Dame Martina Milburn will be paid £350-a-day for her work as the chair of the Social Mobility Commission after taking on “more responsibilities” in the role, the government has announced.
The chief executive of the Prince’s Trust was appointed last year to head up the relaunched commission. The role was initially unpaid.
However, education secretary Damian Hinds has now decided the role should be paid, after the Department for Education awarded the commission a new research and evidence fund.
Milburn, who according to charity records earns a salary of between £150,000 and £160,000 a year at the Prince’s Trust, can claim the £350 day rate for up to five days a month, meaning she could earn £21,000-a-year from the government. The payments will be backdated to cover work undertaken since December.
“In December 2018, Dame Martina Milburn took on more responsibilities in her role as chair of the Social Mobility Commission,” said the DfE in a statement.
“The commission was awarded a new research and evidence fund and because of this the secretary of state decided to remunerate the role.”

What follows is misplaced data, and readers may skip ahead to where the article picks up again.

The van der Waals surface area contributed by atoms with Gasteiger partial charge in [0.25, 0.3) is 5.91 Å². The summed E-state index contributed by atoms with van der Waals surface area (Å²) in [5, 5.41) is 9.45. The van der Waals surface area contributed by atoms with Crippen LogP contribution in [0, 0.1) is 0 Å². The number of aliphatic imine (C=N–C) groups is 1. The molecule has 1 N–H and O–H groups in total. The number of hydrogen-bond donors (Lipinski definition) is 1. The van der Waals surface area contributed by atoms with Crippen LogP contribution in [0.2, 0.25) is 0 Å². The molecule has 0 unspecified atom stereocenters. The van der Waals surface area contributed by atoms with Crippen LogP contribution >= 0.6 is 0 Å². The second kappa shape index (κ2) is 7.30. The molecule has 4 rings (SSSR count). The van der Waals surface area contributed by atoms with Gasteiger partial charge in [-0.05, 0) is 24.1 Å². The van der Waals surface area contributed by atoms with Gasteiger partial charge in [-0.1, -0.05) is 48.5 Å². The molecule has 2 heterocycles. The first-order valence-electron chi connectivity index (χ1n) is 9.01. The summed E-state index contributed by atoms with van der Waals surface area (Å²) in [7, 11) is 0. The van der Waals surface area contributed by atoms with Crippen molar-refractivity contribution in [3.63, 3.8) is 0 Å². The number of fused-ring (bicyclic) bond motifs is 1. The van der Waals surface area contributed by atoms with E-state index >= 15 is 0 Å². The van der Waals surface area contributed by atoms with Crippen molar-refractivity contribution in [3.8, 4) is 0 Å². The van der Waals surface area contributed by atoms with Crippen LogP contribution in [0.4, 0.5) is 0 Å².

Milburn’s role and the work of the commission more widely have been under heavy scrutiny since the relaunch last year.
Alan Milburn, the commission’s former chair, resigned in late December 2017 alongside the rest of its commissioners, taking aim at a “lack of political leadership” on social mobility issues.
Already disappointed at the government’s decision not to heed its calls to rebrand the group as the Social Justice Commission and appoint a minister for the area, the parliamentary education committee has been highly critical of the organisation since its relaunch.
In June, MPs questioned the diversity of commissioners, and urged the body to act, rather than just research problems. It also emerged last month that Martina Milburn has only met with Damian Hinds once.